Psychologists have been singing the praises of journaling for years. Not only is it a great way to reflect on the daily events in your life, it’s been proven to improve emotional intelligence, writing ability, memory, self-discipline and communication skills. Plus, if you’ve ever looked up bullet journals on Pinterest, you know they can look super adorable. You don’t need to put that much work into your journal to get all the benefits though. If you don’t have time for all those little details or you’re looking to start slow, a gratitude journal is a great way to reflect without putting hours a night into drawing grids and perfecting swirly scripts. So grab a cute notebook (or just a piece of paper) and let’s get started.
Why a gratitude journal?
According to psychologist Dr. Sandy Rao, a person has about 60,000 thoughts in a day and about 80 per cent of those are negative. That’s a whole lot of negativity all mixed in with your positive thoughts. Keeping a gratitude journal is a way to pick those positive thoughts out of the noise in your head and highlight them as more important than all that bad stuff. Writing down thoughts makes you feel, emote and express them differently. A gratitude journal forces you to commit to those happy thoughts instead of letting them flit by like all the rest.
1. Conscious intent
You might need to consciously force yourself to think in terms of what you’re grateful for. You need to make the decision to acknowledge all the little positive things in your life. They can be big (like your family or your health) or seemingly small (like doing your commute in less time than normal or finding a loonie at the bottom of your purse). Just make a conscious effort to think about the things that make you happy.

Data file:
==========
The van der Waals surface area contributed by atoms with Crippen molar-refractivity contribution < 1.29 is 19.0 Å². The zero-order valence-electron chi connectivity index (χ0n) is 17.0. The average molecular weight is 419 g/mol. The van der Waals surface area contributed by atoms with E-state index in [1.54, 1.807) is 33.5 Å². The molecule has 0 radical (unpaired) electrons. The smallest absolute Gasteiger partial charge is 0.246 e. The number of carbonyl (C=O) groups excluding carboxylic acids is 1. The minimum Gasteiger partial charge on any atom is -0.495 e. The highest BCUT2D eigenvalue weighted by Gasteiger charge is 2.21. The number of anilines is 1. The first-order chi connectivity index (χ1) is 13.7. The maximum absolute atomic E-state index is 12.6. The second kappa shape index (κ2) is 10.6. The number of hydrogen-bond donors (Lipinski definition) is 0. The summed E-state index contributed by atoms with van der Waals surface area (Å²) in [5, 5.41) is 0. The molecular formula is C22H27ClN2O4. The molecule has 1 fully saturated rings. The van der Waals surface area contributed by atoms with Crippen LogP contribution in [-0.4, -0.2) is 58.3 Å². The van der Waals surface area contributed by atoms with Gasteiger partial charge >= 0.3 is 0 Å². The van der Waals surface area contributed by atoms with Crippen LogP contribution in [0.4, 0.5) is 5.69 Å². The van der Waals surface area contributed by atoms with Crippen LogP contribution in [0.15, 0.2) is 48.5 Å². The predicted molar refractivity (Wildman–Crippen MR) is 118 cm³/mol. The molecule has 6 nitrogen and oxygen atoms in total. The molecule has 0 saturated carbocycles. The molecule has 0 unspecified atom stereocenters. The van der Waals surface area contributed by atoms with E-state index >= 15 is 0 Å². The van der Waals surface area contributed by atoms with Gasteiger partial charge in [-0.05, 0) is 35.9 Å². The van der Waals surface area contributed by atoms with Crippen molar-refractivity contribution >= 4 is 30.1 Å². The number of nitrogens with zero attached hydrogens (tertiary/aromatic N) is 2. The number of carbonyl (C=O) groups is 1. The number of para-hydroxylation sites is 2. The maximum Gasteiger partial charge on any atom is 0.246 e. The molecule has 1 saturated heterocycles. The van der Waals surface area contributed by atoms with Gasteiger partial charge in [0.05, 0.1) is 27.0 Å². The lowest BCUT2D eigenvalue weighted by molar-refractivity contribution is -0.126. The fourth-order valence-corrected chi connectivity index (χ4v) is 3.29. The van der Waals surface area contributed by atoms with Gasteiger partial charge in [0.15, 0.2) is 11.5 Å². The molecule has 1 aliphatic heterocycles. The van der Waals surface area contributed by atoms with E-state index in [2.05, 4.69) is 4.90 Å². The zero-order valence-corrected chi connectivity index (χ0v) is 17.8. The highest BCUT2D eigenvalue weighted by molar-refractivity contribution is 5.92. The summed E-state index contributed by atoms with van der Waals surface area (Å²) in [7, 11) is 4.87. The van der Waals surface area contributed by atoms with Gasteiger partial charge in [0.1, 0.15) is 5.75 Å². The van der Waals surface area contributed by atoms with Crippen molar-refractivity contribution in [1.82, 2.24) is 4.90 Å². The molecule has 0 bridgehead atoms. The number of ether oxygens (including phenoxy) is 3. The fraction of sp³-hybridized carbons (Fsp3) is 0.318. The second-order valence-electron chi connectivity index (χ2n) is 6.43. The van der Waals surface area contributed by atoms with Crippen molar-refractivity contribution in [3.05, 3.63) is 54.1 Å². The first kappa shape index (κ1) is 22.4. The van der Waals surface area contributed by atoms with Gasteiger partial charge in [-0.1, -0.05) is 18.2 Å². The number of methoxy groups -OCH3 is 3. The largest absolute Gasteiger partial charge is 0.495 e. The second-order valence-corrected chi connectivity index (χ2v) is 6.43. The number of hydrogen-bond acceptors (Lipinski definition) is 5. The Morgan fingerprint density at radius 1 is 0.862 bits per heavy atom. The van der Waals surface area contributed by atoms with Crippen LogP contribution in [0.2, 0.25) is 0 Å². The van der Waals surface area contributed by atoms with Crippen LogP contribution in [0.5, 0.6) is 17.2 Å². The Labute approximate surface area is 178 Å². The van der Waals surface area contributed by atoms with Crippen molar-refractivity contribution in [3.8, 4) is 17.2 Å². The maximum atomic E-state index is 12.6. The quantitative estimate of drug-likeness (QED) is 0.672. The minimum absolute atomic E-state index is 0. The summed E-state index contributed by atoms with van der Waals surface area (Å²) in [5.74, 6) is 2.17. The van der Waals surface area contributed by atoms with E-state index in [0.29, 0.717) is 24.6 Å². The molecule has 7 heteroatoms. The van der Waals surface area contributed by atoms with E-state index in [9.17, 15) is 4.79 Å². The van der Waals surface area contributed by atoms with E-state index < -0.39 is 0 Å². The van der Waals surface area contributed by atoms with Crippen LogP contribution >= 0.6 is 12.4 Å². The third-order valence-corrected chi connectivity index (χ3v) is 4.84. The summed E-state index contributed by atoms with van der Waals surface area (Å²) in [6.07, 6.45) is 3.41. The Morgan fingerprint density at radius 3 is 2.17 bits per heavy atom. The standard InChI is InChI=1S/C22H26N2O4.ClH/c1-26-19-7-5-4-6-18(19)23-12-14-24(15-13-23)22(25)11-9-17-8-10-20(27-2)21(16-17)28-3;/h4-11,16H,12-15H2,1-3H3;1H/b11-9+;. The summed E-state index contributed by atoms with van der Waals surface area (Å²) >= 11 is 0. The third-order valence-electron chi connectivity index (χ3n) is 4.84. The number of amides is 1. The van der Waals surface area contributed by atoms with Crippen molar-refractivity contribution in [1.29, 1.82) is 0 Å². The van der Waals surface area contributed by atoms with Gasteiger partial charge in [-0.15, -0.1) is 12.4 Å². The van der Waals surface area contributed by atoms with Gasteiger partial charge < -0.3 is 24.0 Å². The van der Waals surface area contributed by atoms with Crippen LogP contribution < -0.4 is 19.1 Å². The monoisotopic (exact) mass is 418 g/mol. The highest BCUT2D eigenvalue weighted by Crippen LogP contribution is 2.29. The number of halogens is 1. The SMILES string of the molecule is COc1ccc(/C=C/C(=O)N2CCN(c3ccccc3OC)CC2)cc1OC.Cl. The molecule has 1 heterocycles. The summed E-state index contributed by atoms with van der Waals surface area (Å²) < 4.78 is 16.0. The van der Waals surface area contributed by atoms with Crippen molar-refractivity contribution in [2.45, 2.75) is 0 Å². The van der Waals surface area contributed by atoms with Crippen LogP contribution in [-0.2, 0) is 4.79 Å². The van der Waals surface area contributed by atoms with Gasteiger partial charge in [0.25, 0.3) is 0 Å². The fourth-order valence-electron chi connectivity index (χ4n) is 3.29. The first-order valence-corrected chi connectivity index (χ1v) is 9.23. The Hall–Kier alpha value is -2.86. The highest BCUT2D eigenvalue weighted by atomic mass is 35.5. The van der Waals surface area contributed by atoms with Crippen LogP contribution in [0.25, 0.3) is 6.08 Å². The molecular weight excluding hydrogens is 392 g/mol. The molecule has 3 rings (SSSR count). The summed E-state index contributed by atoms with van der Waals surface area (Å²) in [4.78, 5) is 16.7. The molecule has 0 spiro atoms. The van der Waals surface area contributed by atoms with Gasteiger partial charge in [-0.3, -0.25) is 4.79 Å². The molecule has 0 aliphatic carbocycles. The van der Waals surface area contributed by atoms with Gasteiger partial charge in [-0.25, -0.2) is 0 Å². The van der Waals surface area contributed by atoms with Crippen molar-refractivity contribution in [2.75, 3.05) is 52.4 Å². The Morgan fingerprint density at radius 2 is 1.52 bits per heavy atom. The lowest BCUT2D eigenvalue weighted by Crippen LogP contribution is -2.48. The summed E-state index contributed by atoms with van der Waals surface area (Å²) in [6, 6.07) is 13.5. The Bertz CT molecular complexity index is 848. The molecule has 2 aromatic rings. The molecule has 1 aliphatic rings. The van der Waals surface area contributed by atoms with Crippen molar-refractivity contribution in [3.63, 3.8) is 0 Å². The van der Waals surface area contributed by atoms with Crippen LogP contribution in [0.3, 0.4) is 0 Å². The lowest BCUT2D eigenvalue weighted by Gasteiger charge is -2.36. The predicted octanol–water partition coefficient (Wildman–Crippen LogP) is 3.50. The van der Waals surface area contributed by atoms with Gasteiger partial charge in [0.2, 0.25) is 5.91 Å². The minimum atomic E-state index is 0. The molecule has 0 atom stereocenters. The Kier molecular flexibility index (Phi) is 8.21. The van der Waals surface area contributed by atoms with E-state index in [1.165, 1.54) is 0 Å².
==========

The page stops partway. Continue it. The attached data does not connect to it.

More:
2. Feel what you write
Don’t just write down the easy things and call it a day. Actually feel every item you write down. If you’re writing ‘family,’ think about them and why you’re happy they’re in your life. If you’re writing ‘career,’ think about everything that got you there and why you enjoy your work. This is part of cultivating and encouraging those positive thoughts.
3. Don’t wait for the right time
Write things down when you think of them. Maybe carry your notebook around with you or write a note in your phone when you think of something you’re grateful for to add to your journal later. Give that random positive thought the attention it deserves in the moment. You can’t expect yourself to remember everything that happened to you if you wait until the end of the day to write.
4. Be creative
This is supposed to be fun and therapeutic. If you like to draw, illustrate your journal. Make it colourful. Express yourself as much as you want, but you also shouldn’t feel pressure to make your journal Instagrammable. This is for you. If your style is a simple list of positives scribbled in pencil, that’s perfect.
Also don’t be afraid to get other people involved. Have your family talk about what they’re grateful for at dinner (like Thanksgiving dinner everyday!) or encourage them to express positive thoughts when they have them. Journaling can be very personal, but it could also be a group activity.
5. Give it a fair chance
How often do we decide to start journaling but give up before we’ve even really begun? You need to work at it to make journaling (and thinking in the positive way it encourages) part of your life. Repetition is key. Once you’re into the habit, it will come more naturally and not seem like such a chore. Remember to journal even (especially) on the days you don’t really feel grateful at all. That’s when you need it the most.
Now grab a pen and paper and work on that attitude of gratitude.